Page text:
Editorial: If we want mountain lions not to become roadkill, they need safe passage across busy roads

A profile photo of a slain mountain lion with a collar around its neck
P-104, a male mountain lion, was killed by a car on PCH on March 23.
(Coby Bishop / National Park Service)

The young mountain lion ventured out of Decker Canyon in western Malibu and nimbly made his way back and forth across Pacific Coast Highway half a dozen times in the two weeks that biologists tracked him by his radio collar. But on March 23, he made his last attempt. Around 7 a.m. a car hit the lion, dubbed P-104, leaving him dead and bloodied, his entrails spilled out in the middle lane of the fast-moving highway.

Biologists got only a glimpse of the life and habits of P-104, estimated to have been 2 or 3 years old when he was collared on March 8. They now believe he had been feeding for a while on a raccoon carcass stashed on the south side of Pacific Coast Highway.

Mountain lions may top the food chain in the wild, but on a road, the car is the apex predator. Vehicles have mowed down (accidentally, we hope) lions, deer, tortoises, salamanders and other creatures that dare to cross a road in search of food, shelter or a mate.

The short life of P-100 shows again both the resilience and fragility of life for Southern California’s mountain lions.

Dec. 10, 2021


P-104 was the 104th lion to be entered into the National Park Service’s 20-year-old study of mountain lions. He is also, sadly, the eighth in the study, and 25th mountain lion overall, that biologists have determined were killed by a vehicle in or near the Santa Monica Mountains since 2002. Along with car strikes, the other two leading causes of death for mountain lions in Southern California, according to National Park Service officials, are ingesting rat-poisoned prey and fighting with other lions over territory. Southern California lions are so imperiled that the state is considering giving them protected status under its Endangered Species Act.

One strategy for helping lions and other animals survive is to build wildlife crossings across busy roads and freeways, giving them safe passage from one area to another to find new territory for hunting and breeding.

A new state bill, AB 2344, the Safe Roads and Wildlife Protection Act, authored by Assemblywoman Laura Friedman (D-Glendale) and Assemblyman Ash Kalra (D-San Jose), would direct the Department of Fish and Wildlife and Caltrans to create a list of areas crucial for wildlife movement and other specific locations known to be roadkill hot spots. Any new transportation projects in those places would have to mitigate their impact on wildlife or use the opportunity to fix a spot that is dangerous to cross.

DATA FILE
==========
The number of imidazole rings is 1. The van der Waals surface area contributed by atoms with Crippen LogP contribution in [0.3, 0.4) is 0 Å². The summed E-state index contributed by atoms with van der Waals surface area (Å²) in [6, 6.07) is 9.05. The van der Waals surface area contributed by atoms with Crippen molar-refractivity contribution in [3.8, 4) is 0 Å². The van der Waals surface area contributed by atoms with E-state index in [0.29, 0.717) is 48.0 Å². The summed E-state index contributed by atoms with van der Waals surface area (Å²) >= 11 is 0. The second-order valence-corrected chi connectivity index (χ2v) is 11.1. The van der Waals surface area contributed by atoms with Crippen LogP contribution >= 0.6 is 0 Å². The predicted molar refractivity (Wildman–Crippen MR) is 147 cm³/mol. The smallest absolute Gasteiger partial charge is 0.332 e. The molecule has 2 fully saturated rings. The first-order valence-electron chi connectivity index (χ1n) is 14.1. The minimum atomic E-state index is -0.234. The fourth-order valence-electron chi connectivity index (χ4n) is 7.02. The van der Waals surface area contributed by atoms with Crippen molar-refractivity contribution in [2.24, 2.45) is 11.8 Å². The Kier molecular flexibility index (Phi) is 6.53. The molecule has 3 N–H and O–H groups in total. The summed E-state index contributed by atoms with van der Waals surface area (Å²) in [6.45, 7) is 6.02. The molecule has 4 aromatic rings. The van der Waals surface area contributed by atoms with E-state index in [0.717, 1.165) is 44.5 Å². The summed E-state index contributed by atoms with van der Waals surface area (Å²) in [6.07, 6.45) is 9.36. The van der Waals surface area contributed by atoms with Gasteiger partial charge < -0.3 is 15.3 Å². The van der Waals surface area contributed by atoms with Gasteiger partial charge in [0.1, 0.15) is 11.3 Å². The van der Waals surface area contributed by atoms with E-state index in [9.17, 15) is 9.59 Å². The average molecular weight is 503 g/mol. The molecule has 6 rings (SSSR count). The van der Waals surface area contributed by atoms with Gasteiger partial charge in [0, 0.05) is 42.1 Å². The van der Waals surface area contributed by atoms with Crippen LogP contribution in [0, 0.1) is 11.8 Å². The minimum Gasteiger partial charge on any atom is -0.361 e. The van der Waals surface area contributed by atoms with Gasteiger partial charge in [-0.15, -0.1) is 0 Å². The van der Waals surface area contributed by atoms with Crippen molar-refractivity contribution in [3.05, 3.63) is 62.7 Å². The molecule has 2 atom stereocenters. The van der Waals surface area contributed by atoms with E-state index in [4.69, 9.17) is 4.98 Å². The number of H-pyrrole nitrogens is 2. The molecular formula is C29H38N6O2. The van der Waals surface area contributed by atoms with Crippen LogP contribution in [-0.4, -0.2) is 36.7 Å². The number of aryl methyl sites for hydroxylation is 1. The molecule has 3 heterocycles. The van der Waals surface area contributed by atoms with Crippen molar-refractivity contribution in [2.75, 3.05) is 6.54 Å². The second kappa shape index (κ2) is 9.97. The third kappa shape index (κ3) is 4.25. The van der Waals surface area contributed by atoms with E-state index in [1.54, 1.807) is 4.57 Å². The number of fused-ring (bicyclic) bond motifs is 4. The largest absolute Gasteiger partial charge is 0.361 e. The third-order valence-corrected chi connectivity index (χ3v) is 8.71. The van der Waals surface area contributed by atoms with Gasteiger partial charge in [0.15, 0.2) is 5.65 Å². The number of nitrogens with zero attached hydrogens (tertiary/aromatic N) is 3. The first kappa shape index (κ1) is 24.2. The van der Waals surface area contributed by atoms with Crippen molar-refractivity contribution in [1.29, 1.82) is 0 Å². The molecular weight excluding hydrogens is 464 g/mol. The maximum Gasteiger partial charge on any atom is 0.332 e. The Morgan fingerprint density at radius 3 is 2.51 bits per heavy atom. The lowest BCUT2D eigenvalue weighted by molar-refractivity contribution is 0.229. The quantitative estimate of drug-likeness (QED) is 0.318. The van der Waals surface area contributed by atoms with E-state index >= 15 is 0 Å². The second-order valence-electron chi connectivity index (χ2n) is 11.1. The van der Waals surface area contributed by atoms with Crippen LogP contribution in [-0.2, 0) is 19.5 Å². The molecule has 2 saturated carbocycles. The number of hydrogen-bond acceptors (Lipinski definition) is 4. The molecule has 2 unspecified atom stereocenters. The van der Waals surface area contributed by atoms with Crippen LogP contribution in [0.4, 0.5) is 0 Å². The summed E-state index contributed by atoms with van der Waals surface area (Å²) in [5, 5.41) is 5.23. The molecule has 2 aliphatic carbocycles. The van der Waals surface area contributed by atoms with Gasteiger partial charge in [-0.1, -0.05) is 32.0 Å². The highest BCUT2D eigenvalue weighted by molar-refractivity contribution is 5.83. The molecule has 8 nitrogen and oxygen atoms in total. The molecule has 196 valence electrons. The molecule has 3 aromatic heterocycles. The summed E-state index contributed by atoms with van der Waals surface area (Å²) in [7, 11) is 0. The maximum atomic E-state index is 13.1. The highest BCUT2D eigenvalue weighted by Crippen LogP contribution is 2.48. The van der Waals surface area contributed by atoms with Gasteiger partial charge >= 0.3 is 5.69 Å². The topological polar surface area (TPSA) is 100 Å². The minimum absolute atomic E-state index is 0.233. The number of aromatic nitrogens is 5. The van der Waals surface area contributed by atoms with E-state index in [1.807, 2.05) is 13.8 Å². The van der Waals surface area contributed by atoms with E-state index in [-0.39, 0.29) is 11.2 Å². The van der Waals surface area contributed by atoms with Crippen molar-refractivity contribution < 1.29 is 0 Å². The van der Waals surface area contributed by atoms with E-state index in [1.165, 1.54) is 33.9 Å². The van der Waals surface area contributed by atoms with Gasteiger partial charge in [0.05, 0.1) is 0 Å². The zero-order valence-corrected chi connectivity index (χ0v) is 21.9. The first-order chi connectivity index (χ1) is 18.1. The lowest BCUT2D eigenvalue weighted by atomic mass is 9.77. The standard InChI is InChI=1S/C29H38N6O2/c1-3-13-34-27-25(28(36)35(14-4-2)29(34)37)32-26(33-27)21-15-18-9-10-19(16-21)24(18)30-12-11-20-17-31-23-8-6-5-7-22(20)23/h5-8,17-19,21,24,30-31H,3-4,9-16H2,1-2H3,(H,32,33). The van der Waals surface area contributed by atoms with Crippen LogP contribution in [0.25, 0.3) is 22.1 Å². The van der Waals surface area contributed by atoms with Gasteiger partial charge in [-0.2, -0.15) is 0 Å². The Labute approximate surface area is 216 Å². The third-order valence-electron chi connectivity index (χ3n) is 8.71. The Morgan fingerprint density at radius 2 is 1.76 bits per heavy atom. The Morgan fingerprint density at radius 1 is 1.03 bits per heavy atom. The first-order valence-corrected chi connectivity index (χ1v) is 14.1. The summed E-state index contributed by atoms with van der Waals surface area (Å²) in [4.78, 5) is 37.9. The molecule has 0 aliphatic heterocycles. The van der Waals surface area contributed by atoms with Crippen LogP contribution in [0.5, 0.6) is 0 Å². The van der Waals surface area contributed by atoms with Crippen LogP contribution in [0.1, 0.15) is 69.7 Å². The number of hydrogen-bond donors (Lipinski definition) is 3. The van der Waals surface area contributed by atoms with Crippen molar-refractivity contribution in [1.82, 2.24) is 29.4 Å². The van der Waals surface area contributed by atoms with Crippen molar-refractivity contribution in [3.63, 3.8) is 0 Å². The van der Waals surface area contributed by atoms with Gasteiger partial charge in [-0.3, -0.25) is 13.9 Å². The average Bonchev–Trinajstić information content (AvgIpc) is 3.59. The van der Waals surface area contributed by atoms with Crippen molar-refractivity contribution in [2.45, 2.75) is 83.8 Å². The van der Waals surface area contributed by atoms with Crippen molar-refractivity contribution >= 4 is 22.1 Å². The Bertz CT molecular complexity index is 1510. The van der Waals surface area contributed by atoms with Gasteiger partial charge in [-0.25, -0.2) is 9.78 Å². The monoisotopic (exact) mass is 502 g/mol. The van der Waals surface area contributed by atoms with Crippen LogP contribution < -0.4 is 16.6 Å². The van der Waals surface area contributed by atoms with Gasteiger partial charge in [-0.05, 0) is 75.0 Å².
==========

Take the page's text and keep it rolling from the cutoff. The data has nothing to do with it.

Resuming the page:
The bill, sponsored by the Center for Biological Diversity and the Wildlands Network, also requires the state to create a wildlife connectivity project list that identifies various places that need some kind of infrastructure such as a crossing, fencing or underpass to make it easier for animals to go over or under a road. Starting in 2026, the state would have to pursue at least 10 of these projects a year. Both state and federal transportation funds are available for wildlife protection projects like these.

P-99, the latest mountain lion to enter the National Park Service study of lions, could have a better future when a wildlife crossing in L.A. County is built.

Nov. 28, 2021

The bill lays out a smart plan for making it easier not just for mountain lions but for numerous species to find their way across a state landscape fragmented by roads and highways. Not every crossing must be as pricey as the $87-million Wallis Annenberg Wildlife Crossing — a state-of-the-art wildlife bridge over an eight-lane stretch of the 101 Freeway at Liberty Canyon in Agoura Hills that breaks ground this month and is being built with private and public funds. Many projects could require only fencing or a ramp to a culvert.

It’s an investment of public money, to be sure. But these collisions are costly in other ways as well. The Road Ecology Center at UC Davis has estimated the total cost of reported collisions between large wildlife (such as mule deer, bears and mountain lions) and vehicles in California to be at least $1 billion in damage from 2016 to 2020. And the damage isn’t limited to cars. In 2018 alone, the bill states, “at least 314 people were injured and five people were killed in California in vehicle collisions with wildlife.”


The bill also requires monitoring with tracking cameras or other methods — for example, to see if wildlife are using the crossings. That’s good. We will want to be sure that these projects are working. Studies show that areas of other states that have installed crossings have had “dramatic reductions in vehicle-wildlife collisions,” according to J.P. Rose, a senior attorney for the Center for Biological Diversity.

If we want to share the blended landscape of wild and urban that makes Southern California so extraordinary, we have to make it easier and safer for mountain lions to safely cross the road.